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IoT weaknesses leave hot tub owners in deep water

It looks as if at least one hot tub maker has left robust security off the to-do list.

For decades hot tubs were simple water-bearing garden luxuries that owners looked forward to relaxing in of an evening.

More recently, manufacturers started adding exciting Internet of Things (IoT) features that product marketing departments worked themselves into a lather promoting as the next must-have.

These IoT-enabled hot tubs look identical to the old ones except that owners can now remotely adjust things such as water temperature using a smartphone app.

No prizes for guessing what’s coming next – according to UK security outfit Pen Test Partners, it looks as if at least one hot tub maker left robust security off the to-do list.

In a video filmed from a hot tub, founder Ken Munro explains how his company was tipped off to look more closely at the authentication design of the app used to control hot tubs or spas made by Balboa Water Group (BWG).

What they found reads like a useful definition of how not to do IoT security.

The app communicates directly with a Wi-Fi interface on the company’s hot tubs, or over the internet using an API. The access point (AP) built into the tub…

…is open, no PSK [pre-shared key], so anyone can stand near your house, connect their smart phone to your hot tub and control it. Your friendly neighbourhood hacker could control your tub.

And that’s not all – the API has no authentication but connects to a cloud service called iDigi, which uses a static password. Reaching out to a specific tub requires an ID, and that turns out to be… a padded version of the Wi-Fi access point’s MAC address!

Sniffing out Wi-Fi networks is easy and popular – so easy and so popular that giant databases and maps of the globe with MAC addresses plotted on them are just a click away. And, as anyone who’s used Google’s Location Services will know, Wi-Fi networks can be used for geo-location very effectively too.

Would you mind if anyone could locate your hot tub on a map? Perhaps not, but most users would mind some of the other security problems revealed by this app.

At this point, the researchers decided to coin a special name for this kind of device – the “hackuzzi” (in honour of the US brand Jacuzzi, which is unaffected by this vulnerability).

In hot water

Now for the pièce de résistance – fiddling with the water temperature.

According to the researchers, this might not be dangerous per se but would allow a hacker to cause the tub to consume excessive electricity or to make it unusably cold. It’s also possible to control the blowers or water spouts:

Blowers are also only turned on when someone is in the tub, so the hacker can figure out if you’re in the tub at the time. Creepy.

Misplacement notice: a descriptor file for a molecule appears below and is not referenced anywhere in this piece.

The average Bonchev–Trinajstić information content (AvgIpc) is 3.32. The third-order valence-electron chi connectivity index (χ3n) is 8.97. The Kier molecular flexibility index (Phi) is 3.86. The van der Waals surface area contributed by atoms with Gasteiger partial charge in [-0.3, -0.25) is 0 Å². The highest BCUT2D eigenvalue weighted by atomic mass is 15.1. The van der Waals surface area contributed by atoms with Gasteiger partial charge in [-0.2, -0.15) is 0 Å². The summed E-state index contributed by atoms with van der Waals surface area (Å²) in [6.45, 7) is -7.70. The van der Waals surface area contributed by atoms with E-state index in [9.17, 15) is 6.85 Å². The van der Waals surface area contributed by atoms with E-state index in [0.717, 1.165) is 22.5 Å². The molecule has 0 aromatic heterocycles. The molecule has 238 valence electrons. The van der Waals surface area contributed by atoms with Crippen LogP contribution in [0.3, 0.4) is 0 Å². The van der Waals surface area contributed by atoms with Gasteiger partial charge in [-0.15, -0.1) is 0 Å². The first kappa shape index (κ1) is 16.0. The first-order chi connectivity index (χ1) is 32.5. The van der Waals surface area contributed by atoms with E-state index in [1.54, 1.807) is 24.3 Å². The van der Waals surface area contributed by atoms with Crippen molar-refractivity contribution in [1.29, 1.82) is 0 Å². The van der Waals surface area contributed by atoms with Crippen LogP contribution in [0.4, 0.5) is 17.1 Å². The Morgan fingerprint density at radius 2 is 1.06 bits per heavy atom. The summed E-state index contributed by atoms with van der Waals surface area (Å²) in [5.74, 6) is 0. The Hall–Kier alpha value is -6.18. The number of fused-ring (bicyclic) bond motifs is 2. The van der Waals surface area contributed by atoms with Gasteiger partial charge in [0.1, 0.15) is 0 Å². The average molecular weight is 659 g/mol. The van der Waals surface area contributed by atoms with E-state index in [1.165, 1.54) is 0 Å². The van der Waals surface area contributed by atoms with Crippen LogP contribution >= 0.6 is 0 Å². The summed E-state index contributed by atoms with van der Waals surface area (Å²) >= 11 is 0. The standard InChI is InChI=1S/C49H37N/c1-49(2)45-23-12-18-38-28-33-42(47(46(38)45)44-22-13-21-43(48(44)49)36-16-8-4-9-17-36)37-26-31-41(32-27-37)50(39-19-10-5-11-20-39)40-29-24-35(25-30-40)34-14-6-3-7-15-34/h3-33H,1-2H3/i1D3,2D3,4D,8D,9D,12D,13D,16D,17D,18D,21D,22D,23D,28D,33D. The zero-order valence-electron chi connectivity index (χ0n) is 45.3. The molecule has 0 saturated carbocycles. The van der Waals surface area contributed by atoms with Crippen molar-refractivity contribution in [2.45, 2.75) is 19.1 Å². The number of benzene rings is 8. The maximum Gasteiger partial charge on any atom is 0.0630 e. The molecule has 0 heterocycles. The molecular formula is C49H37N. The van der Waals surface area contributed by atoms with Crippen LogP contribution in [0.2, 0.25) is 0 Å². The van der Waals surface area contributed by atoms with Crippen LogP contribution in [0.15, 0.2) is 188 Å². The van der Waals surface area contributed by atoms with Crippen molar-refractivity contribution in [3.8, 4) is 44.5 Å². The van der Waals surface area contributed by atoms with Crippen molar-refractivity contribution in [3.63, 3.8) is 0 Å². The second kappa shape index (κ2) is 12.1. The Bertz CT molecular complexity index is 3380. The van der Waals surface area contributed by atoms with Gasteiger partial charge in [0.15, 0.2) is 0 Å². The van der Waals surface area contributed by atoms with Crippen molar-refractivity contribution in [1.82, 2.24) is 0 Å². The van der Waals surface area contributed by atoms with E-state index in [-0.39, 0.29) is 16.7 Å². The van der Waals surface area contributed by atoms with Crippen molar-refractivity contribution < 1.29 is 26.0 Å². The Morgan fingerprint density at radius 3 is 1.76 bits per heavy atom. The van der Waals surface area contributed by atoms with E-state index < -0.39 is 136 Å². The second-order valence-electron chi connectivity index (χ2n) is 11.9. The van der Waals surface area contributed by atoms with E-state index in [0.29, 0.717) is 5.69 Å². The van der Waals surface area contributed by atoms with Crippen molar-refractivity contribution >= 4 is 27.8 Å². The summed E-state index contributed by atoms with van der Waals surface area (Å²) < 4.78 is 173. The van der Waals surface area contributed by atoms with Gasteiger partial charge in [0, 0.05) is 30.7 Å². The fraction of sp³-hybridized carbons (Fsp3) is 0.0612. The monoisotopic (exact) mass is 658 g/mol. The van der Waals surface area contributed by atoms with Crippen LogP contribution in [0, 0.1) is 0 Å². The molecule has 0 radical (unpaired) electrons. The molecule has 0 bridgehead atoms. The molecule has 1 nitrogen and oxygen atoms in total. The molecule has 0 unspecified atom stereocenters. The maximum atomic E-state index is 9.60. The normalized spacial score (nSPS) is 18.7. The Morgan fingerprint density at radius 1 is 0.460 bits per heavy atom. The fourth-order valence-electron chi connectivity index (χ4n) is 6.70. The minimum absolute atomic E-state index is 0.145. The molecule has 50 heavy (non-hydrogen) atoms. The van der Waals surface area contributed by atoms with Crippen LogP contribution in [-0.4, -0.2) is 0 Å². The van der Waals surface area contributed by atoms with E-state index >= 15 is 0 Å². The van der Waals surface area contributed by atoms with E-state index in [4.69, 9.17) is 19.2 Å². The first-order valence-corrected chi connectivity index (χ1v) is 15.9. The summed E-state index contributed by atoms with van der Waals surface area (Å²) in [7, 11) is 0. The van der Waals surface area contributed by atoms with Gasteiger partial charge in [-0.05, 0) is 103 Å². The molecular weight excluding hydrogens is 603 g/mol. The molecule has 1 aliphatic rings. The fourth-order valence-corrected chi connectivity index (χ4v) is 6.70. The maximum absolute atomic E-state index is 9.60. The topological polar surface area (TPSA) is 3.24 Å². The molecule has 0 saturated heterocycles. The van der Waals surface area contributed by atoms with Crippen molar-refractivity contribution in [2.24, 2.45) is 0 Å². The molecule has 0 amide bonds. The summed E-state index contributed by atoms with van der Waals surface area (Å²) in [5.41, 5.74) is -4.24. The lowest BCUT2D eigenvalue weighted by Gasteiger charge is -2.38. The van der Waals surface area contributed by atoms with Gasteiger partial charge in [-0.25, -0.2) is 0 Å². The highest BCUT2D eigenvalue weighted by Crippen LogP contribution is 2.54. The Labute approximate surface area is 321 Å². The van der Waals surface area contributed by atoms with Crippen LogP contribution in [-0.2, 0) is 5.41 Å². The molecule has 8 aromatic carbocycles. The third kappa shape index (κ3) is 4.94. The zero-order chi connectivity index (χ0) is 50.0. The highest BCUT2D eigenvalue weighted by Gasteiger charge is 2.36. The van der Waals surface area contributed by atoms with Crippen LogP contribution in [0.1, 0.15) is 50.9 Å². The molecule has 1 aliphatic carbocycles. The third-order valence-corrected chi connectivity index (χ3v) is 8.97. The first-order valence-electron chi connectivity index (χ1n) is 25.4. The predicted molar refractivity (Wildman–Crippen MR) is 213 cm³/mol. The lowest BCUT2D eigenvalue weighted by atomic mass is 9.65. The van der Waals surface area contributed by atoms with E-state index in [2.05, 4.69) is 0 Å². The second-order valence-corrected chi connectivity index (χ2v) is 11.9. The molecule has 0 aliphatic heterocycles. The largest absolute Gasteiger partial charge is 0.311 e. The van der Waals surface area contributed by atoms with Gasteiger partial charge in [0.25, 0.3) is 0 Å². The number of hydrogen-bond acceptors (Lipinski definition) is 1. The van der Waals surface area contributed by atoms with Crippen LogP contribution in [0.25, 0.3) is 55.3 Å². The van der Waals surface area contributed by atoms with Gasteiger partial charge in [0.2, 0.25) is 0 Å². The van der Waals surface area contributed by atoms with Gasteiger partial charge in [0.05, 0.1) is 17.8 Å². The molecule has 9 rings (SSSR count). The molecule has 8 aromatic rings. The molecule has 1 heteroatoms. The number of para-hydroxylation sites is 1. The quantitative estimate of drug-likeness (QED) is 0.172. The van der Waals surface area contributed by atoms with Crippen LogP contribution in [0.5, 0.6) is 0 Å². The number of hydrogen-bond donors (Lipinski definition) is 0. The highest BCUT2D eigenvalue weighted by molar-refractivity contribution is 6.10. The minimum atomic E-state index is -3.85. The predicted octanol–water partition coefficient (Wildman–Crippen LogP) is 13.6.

There is a serious side to this finding beyond the woeful IoT security of a product used to control an estimated 26,000 hot tubs. When Pen Test Partners contacted Balboa it received no response until the BBC contacted them in advance of a TV feature on the story.

Pen Test Partners claimed that that BWG asked for the Christmas broadcast to be delayed to allow for the holidays.

Said Pen Test Partners:

It’s yet another example of an IoT disclosure train wreck.

Until an app and/or API is updated, their advice for owners is not to use the remote control function and, if really worried, to physically remove the Wi-Fi module enabling it.

Hopefully, Balboa will offer an update soon. However, given that the most recent update for the Android version (v2.2.7) was in July 2013 it’s probably best to assume this might not be imminent.


Hot Tub IoT? WTF????? How stupid do the manufactures think their customers are? Oh, wait, that is way too rhetorical isn’t it. After all there are IoT equipped dildos on the market. Sheesh.


IoT is the next social media. Lots of hype, very little practical value, huge drain on resources (time/emotional health for social media users, Internet bandwidth for all due to DDos with IoT devices), and mostly only serves to cause problems and privacy breaches. Why do people use these things again?


What always gets me about these issues is not that some business weasel thinks they can profit from this nonsense, it’s that the consumers keep racing to it. Control your hot tub from your phone, WHY? so you can set the temperature from 1200 miles away??? What’s wrong with just adjusting that knob on the control panel NEXT TO the TUB? Same for “Smart” thermostats. Can you imagine a very occasional scenario where you’re flying back into town & would like the house nice and toasty when you arrive? Perhaps. But given the expense of these devices relative to the conventional ones, and factoring in the significant risks, regarding security and otherwise, clearly the negatives exceed the positives. I’ve gotten to the point where I look askance at ANYTHING bearing the word “SMART.” Never ceases to amaze me what the average consumer falls for.


Having Internet access to control your hot tub is quite sensible and once you have it is invaluable. You want a nice soak when you get home so you turn on your hot tub remotely when you leave work and it is ready for you when you arrive home. That is a wonderful feature.


I use my sauna more with IoT than I ever did before. That may be pure laziness, but having to walk outside to turn it on was enough added inconvenience that I didn’t use it much. Since getting IoT enabled, I use it every day. If that’s representative of any statistical portion of the population, that’s good news for the sauna and spa makers who want people to not just buy, but actually use, their products. I now start the sauna while reading to my kids, knowing it will be ready when I am done and they pretend to go to sleep. I can imagine plenty people do the same from their cars while driving home.


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